Posts Tagged ‘Debt Relief’

The Midland Theatre

November 17th, 2022

Among Kansas City’s finest places to stay, the Kansas City Downtown Marriott Hotel is near the Power and Light District, an extensive entertainment and dining area, and near the Sprint Center, an arena featuring a wide variety of concerts and other events. The Kansas City Marriott is also an American Royal hotel, providing easy access to the annual livestock show, rodeo and equestrian show held each year in September, October and November.

Among the attractions of downtown Kansas City are its historic structures, such as the Power and Light Building, Union Station, Municipal Auditorium and the Midland Theatre. The Midland is a 3,573-seat theater in the Power & Light District, now owned by AMC Theatres.

Completed in 1927 and costing $4 million – large sum in those days – the Midland Theatre remains the largest historic theater for 250 miles around. New York and Kansas City architects designed it, and the interior features the French and Italian Baroque style that was characteristic of once of its architects, Thomas W. Lamb.

The theater’s exterior follows the Renaissance Revival style, with engaged pilaster, leaves, flowers and winged figures decorating cream glazed terra cotta brick. Above the copper and gold marquee, containing 3,600 light bulbs, rises a four-story arched window.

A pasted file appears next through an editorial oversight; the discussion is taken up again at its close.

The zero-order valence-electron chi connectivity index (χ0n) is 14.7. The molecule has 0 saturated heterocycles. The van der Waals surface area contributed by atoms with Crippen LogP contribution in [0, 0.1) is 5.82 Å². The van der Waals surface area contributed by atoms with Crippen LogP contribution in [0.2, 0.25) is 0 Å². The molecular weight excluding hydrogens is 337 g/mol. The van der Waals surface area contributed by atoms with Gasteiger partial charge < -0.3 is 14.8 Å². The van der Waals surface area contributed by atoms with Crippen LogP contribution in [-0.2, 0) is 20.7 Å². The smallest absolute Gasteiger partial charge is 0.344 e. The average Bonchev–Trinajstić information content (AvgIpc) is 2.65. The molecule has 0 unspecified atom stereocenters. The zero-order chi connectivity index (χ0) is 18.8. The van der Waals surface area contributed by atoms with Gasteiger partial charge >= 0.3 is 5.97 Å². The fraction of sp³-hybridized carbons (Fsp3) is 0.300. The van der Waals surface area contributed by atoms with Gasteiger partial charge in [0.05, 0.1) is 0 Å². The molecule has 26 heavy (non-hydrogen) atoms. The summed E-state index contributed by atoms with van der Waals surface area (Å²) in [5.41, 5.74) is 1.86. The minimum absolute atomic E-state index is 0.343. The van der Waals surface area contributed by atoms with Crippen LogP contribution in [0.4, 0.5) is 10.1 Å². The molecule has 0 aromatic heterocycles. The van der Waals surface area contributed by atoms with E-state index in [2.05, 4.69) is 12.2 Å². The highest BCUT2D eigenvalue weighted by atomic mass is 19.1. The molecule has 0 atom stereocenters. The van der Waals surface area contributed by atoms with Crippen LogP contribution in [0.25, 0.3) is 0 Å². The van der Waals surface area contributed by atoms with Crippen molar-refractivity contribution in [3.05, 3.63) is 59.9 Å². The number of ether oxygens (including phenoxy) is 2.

Recognized for its half-million feet of gold leaf, beautiful wood and plaster work and huge Czechoslovakian crystal chandeliers, the Loew’s Midland, as it was known at the time, housed a Robert-Morgan theatre pipe organ, which was in use until after World War I. The arrival of talking motion pictures made it obsolete, along with the stage shows that had been popular before the rise of “talkies.” Today, the organ can still be seen in the Kansas City Music Hall, just a few blocks away in Municipal Auditorium.

In 1966, AMC Theatres bought the Midland and operated it as a movie theater. Since 1981, it returned to its former use as a venue for stage plays and also hosted concerts, ballet and other events. It was placed on the National Register of Historic Places in 1977.